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John Keats: Life and Works, Page 1
by James Weber Linn (1911).

JOHN KEATS, latest born of the group of poets that distinguished the early years of the nineteenth century, died so young that he may be said hardly to have had a history. He lived less than twenty-six years. It is interesting to compare his career with that of Thomas Carlyle, who was born in the same year with Keats, 1795. Carlyle, by 1860, was perhaps the most famous person in the English literature of his day; even now he would probably be voted by most critics the ablest prose writer of his century. Yet if Carlyle had died when Keats died, in 1821, he would have died unknown. We should not have had even a paragraph in the biographical dictionaries to tell us that he once existed. His only epitaph, his only monument would have been a line on some crude headstone in a forgotten Scottish cemetery. Of course writers of prose do as a rule develop later than poets do. But if Wordsworth had died at twenty-five, or Coleridge, or Scott, or Tennyson, or Browning, the world to-day would remember nothing of them. Shelley was drowned at thirty; but he did all his great work in his last five years. Byron perished in the swamps of Missolonghi at thirty-six, but at twenty-five Byron was still a passionate boy, with little or nothing written that hinted definitely of immortality. Perhaps no other writer of English ever achieved such poetic triumph in his first quarter century as Keats did. His early death was for this reason one of the most mournful things that the history of English poetry had known.

Keats was a cockney. He was born over a stable in London, of an undistinguished though not a poverty-stricken family. It is said that like many other Londoners of his rank he had difficulty in pronouncing his h's correctly. He was from the first a boy of a strong temper, with a love of fighting that amounted to a passion,—a short, broad-shouldered, fiery lad, quick to resent and quick to forgive. All his short life he was on terms of the closest intimacy with his two younger brothers—George, born two years after John, but bigger and more powerful, and Tom, two years younger still, a frail boy who died of consumption at eighteen. But George Keats had said of John—"we fought fiercely . . . we loved, jangled and fought alternately." Another schoolmate wrote: "Keats . . . would fight anyone—morning, noon and night. It was meat and drink to him." In 1818, Keats himself writes—"went to the theater here the other night . . . and got insulted, which I ought to remember to forget to tell anybody; for I did not fight and as yet have had no redress." About the same time he discovered a stalwart young butcher tormenting a cat, and in a stand-up fight, by rounds, thrashed him soundly. But the testimony to his pugnacity is far exceeded in amount by the evidence of his charm. "The generosity and daring of his character, with the extreme beauty and animation of his face . . . captivated the boys." "He was not merely the favourite of all, like a pet prize fighter, for his terrier courage; but his high-mindedness, his utter unconsciousness of a mean motive, his placability, his generosity, wrought so general a feeling in his behalf that I never heard a word of disapproval from anyone, superior or equal, who had known him." When his mother lay dying of consumption the boy of fifteen "would suffer nobody to give her medicine, or even cook her food, but himself." When the younger brother developed the same disease, it was John who nursed, guarded, and encouraged him as long as the boy lived, and who alone was with him as he died. A few months before John Keats himself died, he wrote to a friend concerning Miss Fanny Brawne, the girl he loved—"The thought of leaving Miss Brawne is above everything horrible—the sense of darkness coming over me. . . . I can bear to die, I cannot bear to leave her. . . . Everything I have in my trunks that reminds me of her goes through me like a spear. . . . There is nothing in the world of sufficient interest to divert me from her a moment. O that I could be buried near where she lives!" A man who could love so and fight so, had it is plain the emotions of a poet.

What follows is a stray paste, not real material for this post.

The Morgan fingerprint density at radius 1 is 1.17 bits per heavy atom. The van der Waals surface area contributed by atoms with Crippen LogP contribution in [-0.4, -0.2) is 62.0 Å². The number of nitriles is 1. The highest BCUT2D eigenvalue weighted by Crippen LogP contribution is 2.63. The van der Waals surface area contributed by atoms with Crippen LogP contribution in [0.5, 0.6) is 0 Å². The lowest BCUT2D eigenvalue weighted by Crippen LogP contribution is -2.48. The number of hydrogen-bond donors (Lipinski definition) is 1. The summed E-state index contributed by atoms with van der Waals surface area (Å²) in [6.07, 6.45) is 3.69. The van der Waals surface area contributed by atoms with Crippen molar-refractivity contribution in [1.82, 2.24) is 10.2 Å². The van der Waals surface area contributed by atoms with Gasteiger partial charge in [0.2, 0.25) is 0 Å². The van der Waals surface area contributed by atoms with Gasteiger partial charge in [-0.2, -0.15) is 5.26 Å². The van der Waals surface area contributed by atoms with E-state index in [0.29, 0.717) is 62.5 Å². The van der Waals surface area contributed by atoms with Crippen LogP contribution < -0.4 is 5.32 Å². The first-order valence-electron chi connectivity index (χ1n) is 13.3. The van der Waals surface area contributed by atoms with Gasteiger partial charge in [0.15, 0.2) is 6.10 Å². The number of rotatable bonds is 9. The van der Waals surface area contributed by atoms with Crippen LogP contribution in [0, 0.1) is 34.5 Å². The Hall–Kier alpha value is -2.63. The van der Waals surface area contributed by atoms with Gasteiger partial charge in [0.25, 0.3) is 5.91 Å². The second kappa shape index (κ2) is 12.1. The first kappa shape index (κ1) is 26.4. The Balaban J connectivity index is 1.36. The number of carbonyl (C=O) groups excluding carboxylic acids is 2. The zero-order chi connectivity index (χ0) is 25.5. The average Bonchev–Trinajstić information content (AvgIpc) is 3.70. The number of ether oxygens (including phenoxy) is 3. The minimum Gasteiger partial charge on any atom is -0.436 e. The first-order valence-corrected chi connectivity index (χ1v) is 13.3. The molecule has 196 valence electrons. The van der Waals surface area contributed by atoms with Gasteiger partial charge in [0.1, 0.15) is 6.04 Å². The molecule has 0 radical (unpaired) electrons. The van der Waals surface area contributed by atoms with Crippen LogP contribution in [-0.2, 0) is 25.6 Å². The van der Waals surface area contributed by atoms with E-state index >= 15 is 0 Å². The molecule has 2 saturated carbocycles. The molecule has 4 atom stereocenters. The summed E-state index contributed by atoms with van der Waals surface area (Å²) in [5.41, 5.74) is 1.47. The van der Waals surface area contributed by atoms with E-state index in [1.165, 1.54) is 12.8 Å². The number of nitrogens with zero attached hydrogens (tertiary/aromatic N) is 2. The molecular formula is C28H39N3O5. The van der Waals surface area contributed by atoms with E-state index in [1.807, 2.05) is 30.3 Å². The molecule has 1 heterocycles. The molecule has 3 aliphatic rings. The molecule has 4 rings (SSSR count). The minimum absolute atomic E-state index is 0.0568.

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AUTHOR: James Weber Linn (1911).
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